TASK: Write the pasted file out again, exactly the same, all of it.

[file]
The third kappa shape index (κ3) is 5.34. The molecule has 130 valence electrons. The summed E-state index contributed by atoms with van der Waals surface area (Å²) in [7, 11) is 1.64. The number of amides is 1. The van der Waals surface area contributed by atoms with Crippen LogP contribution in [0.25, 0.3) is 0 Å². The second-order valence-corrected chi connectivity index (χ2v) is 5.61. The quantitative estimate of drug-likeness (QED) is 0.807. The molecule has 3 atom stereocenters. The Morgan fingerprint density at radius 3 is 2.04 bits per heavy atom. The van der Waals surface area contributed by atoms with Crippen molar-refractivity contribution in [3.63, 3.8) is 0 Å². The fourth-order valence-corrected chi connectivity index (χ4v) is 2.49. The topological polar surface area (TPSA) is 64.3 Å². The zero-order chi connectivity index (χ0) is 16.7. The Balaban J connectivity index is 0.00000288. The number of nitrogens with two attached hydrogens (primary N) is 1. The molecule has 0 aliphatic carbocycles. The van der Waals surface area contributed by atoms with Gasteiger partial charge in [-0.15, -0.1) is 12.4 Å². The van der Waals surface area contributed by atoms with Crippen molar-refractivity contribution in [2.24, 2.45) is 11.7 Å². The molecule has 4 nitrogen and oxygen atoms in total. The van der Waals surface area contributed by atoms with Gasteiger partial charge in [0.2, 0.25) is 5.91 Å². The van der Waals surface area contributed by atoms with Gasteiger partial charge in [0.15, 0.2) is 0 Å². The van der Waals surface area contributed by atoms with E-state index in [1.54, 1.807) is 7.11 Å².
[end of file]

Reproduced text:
The third kappa shape index (κ3) is 5.34. The molecule has 130 valence electrons. The summed E-state index contributed by atoms with van der Waals surface area (Å²) in [7, 11) is 1.64. The number of amides is 1. The van der Waals surface area contributed by atoms with Crippen LogP contribution in [0.25, 0.3) is 0 Å². The second-order valence-corrected chi connectivity index (χ2v) is 5.61. The quantitative estimate of drug-likeness (QED) is 0.807. The molecule has 3 atom stereocenters. The Morgan fingerprint density at radius 3 is 2.04 bits per heavy atom. The van der Waals surface area contributed by atoms with Crippen molar-refractivity contribution in [3.63, 3.8) is 0 Å². The fourth-order valence-corrected chi connectivity index (χ4v) is 2.49. The topological polar surface area (TPSA) is 64.3 Å². The zero-order chi connectivity index (χ0) is 16.7. The Balaban J connectivity index is 0.00000288. The number of nitrogens with two attached hydrogens (primary N) is 1. The molecule has 0 aliphatic carbocycles. The van der Waals surface area contributed by atoms with Gasteiger partial charge in [-0.15, -0.1) is 12.4 Å². The van der Waals surface area contributed by atoms with Crippen molar-refractivity contribution in [2.24, 2.45) is 11.7 Å². The molecule has 4 nitrogen and oxygen atoms in total. The van der Waals surface area contributed by atoms with Gasteiger partial charge in [0.2, 0.25) is 5.91 Å². The van der Waals surface area contributed by atoms with Gasteiger partial charge in [0.15, 0.2) is 0 Å². The van der Waals surface area contributed by atoms with E-state index in [1.54, 1.807) is 7.11 Å².